Yesterday, while having yet another cervical biopsy (yes, I’ve had cervical dysplasia since January, but it has not progressed very far and is nowhere near cancer yet) I told my OB/Gyn about the book. He has known about my miscarriage web site for a long time and often answers questions totally unrelated to my own health when I need information. He is very excited about the book and will read it for me! So I will have an MD on board! My own no less! I think it’s a great idea to have the other side of my own story right there. He’s a great doctor and has been voted best OB/Gyn in Austin for several years running. I’m thrilled! (Let’s all cross our fingers that when I ask him to write the preface he’ll also say yes!)
I was lucky to have a doctor who was proactive on testing when I needed it (although I could do without going in every two months right now, but he says, let’s be safe as cervical cancer can blossom so fast…sigh, okay.)
But after my first loss of Casey, despite vials of blood, scrapes of my cervix, and failed genetic testing on the baby, he couldn’t find anything wrong with me that would have caused a 20 week old baby to die in utero. I had to go into my next pregnancy without any answers. Blind faith.
After the Triple Screen (AFP) test was abnormal with Emily, however, we had to see a specialist. And once we did that Level II sonogram, things changed–I had a diagnosis!After she was born, I had the HSG test and more sonograms to map my misshapen uterus. During the surgery I had many incisions in my belly as well as scopes up through the cervix. I was lasered, cut, and scraped, trying to make my body more amenable to pregnancy. My miscarriage risk was reduced significantly, and hopefully the chance of late term losses were eliminated all together.
Some women get the run around, especially after an early first loss which is assumed to be genetic. No testing at all. Others test on and on and on, finally resorting to sending blood to some of the major clinics specializing in recurrent loss.
How did it happen for you? Did you get any testing done? If not, was it upsetting? If so, did it help you?
9 thoughts on “Pinpricks and Rays of Light”
I did not have any testing. I was told I had to wait until three consecutive losses before that would be done (sigh). Thankfully I only had one early loss. I had asked about progesterone supplements, I wanted to have something done. I didn’t know much about them and wanted information but the nurse practitioner told me that they wouldn’t do any good. I felt like she treated me like an idiot who wouldn’t understand. So humiliating.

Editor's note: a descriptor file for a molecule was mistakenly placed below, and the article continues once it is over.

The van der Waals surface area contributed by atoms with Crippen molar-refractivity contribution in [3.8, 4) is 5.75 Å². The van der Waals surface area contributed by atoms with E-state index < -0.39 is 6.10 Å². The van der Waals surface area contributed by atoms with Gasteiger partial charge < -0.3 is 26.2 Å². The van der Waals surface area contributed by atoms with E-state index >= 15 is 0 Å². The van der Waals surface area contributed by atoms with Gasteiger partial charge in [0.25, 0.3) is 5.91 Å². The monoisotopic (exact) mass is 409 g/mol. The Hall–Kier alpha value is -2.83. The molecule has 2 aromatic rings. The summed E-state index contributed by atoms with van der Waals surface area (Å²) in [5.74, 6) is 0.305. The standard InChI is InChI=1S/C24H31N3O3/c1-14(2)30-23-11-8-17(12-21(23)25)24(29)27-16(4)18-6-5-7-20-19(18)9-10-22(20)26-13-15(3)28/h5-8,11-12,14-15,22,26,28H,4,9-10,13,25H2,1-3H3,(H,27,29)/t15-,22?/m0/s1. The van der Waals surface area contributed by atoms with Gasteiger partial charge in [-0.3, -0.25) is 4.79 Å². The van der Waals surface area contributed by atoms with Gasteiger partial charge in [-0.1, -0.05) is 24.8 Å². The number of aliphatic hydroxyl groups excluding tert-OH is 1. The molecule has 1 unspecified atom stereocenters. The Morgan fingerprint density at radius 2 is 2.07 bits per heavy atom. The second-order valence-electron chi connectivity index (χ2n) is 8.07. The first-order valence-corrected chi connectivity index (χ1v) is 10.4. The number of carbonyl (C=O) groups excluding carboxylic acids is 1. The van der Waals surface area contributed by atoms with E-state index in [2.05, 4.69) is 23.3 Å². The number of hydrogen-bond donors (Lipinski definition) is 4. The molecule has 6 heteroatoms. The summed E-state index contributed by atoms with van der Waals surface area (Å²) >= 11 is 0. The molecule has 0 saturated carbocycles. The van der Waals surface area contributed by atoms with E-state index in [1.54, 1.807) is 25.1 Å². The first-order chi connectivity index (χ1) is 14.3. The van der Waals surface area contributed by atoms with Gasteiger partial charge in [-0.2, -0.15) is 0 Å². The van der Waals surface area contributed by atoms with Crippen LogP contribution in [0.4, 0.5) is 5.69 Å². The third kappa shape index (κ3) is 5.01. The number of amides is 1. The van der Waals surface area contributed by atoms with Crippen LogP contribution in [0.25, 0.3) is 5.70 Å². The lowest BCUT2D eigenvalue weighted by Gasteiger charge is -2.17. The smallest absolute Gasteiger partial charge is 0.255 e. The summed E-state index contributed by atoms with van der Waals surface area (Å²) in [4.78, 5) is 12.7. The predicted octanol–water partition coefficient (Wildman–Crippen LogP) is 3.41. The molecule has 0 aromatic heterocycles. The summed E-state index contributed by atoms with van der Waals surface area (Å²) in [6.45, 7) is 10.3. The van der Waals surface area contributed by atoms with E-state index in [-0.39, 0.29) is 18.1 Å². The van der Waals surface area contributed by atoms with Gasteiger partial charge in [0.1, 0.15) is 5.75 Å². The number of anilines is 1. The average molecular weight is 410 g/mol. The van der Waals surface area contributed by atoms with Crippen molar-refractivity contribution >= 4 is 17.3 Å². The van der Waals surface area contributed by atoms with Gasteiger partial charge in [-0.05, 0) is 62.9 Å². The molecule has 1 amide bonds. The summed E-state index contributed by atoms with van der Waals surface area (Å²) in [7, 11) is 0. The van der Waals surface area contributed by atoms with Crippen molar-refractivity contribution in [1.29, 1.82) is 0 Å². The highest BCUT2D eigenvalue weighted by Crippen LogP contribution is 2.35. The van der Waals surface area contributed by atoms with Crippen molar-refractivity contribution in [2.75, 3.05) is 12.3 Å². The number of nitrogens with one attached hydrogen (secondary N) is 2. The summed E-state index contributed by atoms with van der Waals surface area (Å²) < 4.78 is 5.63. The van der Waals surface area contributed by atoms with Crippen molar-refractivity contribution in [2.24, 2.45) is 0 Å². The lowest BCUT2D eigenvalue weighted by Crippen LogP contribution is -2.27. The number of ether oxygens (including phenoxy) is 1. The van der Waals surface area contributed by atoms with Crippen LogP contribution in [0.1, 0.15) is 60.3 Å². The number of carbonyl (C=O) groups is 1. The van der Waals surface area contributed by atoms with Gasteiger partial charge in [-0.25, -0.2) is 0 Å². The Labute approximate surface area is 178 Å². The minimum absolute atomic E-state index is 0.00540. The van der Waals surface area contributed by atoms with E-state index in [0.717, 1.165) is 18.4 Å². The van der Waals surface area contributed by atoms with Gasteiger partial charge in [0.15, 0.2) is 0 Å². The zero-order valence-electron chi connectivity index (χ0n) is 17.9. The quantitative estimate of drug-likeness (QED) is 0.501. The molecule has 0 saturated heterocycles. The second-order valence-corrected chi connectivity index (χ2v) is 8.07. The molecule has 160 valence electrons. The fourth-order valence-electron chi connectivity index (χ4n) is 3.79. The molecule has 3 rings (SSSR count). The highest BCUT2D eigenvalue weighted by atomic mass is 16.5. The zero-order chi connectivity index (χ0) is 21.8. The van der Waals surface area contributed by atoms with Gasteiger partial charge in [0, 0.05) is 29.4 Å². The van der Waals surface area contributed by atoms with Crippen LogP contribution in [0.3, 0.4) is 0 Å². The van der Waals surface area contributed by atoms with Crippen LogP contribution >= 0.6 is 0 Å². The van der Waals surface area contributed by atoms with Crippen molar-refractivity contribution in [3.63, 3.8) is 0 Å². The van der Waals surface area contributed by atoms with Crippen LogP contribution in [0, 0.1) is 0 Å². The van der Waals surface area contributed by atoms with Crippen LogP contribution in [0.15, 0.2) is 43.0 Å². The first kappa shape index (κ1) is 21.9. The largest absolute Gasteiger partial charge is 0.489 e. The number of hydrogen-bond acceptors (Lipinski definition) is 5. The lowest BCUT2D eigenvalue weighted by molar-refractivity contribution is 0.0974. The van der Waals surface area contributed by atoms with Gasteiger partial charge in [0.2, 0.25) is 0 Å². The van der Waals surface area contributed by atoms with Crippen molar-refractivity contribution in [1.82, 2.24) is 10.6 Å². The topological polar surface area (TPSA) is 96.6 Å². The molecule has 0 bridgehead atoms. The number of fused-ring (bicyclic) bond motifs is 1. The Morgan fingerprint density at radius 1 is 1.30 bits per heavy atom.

Even getting an appointment with the dr. isn’t typically done until 10 weeks. She was “doing me a favor” by getting me in at 6 weeks because she saw me as this hysterical emotional annoyance. Thanks a lot. I just wanted to be treated with compassion.
My first loss was chalked up to bad luck…these things happen. After my second loss I asked about testing and was provided some basic testing via bloodwork. My results came back all normal. I was surprised by my dissappointment. I wanted something to be wrong so that it could be fixed. I, too, had to rely on blind faith.
I was put on progesterone supplements and baby aspirin as a precautionary.
During my later pregnancies my OB was wonderful. His wife had 4 miscarriages and he told me he’d never deny me an ultrasound and I got to come in for them weekly until I was more confident. I love that man!
My husband and I had been trying for 3 1/2 years. During that time we found out that I had severe endometriosis that couldn’t be removed. I had to go on a nice 9 month treatment of Lupron. After Lupron and finally getting a cycle I got pregnant. We so thought that our miracle was here. At 8 weeks we lost our baby to heaven. It about killed us. The only real reason is that my body just wasn’t ready yet after Lupron. We can only hope that next time my body will be doing just fine and we will get to keep our baby for Earth and not Heaven.